Here’s what you need to know about what patent protection can do for your business, and about other intellectual property issues that should also come into play.

What You Can Patent

There are three types of patents you can apply for based on the nature of your invention: utility patents, design patents, or plant (of the green variety) patents.

If you have a business idea that is somewhat abstract, then you may be eligible to apply for a utility patent. A utility patent may be granted to anyone who invents or discovers any new and useful:

Process
Machine
Article of manufacture
Composition of matter
Any new and useful improvement of these.
That’s a pretty broad bucket of innovation. But the U.S Patent and Trademark Office (USPTO) is also very specific about the requirements for these patents. Your idea or invention must be:

Novel
Non-obvious – meaning anyone else with the same skills in this area could not have come up with the same idea
Clearly explained and documented so that someone equally skilled could make and use the invention
The Patenting Process

If you are confident your idea falls within the definitions and requirements above, check out the next steps, which will include checking for previously filed patents, and are described here by the USPTO. If you’re not clear whether your idea falls within these boundaries, read USPTO’s “How do I Know whether my Invention is Patentable?”.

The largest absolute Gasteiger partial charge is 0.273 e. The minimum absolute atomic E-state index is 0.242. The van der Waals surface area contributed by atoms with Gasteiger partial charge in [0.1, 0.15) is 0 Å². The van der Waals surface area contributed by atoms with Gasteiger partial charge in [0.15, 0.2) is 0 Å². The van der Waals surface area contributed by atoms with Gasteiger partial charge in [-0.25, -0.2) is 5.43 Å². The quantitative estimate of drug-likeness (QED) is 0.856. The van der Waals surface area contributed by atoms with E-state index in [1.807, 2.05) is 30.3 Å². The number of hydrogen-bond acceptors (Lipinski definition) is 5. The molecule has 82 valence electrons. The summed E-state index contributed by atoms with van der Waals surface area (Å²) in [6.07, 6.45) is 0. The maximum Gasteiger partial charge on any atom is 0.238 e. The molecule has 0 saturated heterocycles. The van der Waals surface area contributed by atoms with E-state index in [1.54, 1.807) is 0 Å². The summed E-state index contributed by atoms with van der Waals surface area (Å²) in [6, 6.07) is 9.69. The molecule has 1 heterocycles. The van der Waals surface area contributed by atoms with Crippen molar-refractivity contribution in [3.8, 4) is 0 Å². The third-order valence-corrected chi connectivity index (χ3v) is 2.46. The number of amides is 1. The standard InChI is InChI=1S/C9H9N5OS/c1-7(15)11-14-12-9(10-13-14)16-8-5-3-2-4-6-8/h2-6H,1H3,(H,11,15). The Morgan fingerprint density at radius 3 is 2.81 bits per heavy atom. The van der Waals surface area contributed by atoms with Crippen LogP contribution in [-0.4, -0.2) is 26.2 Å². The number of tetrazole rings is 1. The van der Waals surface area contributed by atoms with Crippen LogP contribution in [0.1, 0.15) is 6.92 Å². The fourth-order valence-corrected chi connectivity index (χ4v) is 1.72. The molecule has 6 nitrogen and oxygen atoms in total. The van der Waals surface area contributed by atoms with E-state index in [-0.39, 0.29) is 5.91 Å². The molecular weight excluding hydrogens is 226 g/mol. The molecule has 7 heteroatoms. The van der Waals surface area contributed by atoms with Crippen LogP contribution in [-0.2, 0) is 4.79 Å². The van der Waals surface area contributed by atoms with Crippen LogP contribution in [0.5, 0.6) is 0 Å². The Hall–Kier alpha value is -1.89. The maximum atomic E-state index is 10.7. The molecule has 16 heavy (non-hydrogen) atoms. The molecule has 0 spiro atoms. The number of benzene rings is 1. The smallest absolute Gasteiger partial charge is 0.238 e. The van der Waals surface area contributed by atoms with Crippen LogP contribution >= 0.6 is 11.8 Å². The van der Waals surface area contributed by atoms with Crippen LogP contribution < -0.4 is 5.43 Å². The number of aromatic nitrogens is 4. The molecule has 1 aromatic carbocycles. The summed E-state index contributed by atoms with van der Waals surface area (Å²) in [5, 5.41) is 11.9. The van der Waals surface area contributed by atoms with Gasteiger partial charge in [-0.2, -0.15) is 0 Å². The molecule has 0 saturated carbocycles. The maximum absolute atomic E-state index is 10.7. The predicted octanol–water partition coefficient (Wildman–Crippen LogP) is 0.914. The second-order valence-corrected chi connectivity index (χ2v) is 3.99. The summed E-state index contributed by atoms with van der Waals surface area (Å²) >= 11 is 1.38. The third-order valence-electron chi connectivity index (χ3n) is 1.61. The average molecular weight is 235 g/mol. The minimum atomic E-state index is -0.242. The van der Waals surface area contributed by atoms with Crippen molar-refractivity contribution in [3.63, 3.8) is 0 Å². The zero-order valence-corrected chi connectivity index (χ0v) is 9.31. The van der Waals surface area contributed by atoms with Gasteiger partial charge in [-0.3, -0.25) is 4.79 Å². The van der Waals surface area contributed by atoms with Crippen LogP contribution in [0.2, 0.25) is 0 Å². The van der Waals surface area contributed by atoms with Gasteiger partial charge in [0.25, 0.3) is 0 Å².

Either way, it’s worth taking time to consult with a patent lawyer. If you choose to proceed, be prepared. This can take time and using the services of a patent attorney to help you meet the precise documentation and filing requirements is going to cost you. If you are seeking outside investment and have established that your business idea or invention is patentable, it may be worth rolling the cost of getting legal help into your business plan and seeing if your investors will cover the costs.

Other Ways of Protecting Your Business Idea

Even if your idea isn’t patentable, there are still important assets of your business you can protect. For example, web content can be copyrighted. You can also trademark, and should do so if you want to claim and protect your product or business name. Here’s a quick overview of these two forms of protection and how to register for them:

Copyright – If your business involves creating original written works, music, or videos, these can be covered by copyright laws. Copyright can be claimed through the U.S. Copyright Office for a small fee. Note that copyright does not protect ideas, concepts, systems, or methods of doing something. While you can express your ideas in writing or drawings and claim copyright in your description, copyright will not protect the idea itself.

Trademark – A trademark is different from a patent because it only protects words, names, symbols, sounds, or colors that distinguish goods and services. Trademarks, unlike patents, can be renewed forever as long as they are being used in commerce. Trademark infringement can carry a high cost for your business. Before you pick a name, use the U.S. Patent and Trademark Office’s trademark search tool to see if a similar name, or variations of it, is trademarked. If your chosen name is unclaimed you can then register for the trademark online (for a fee).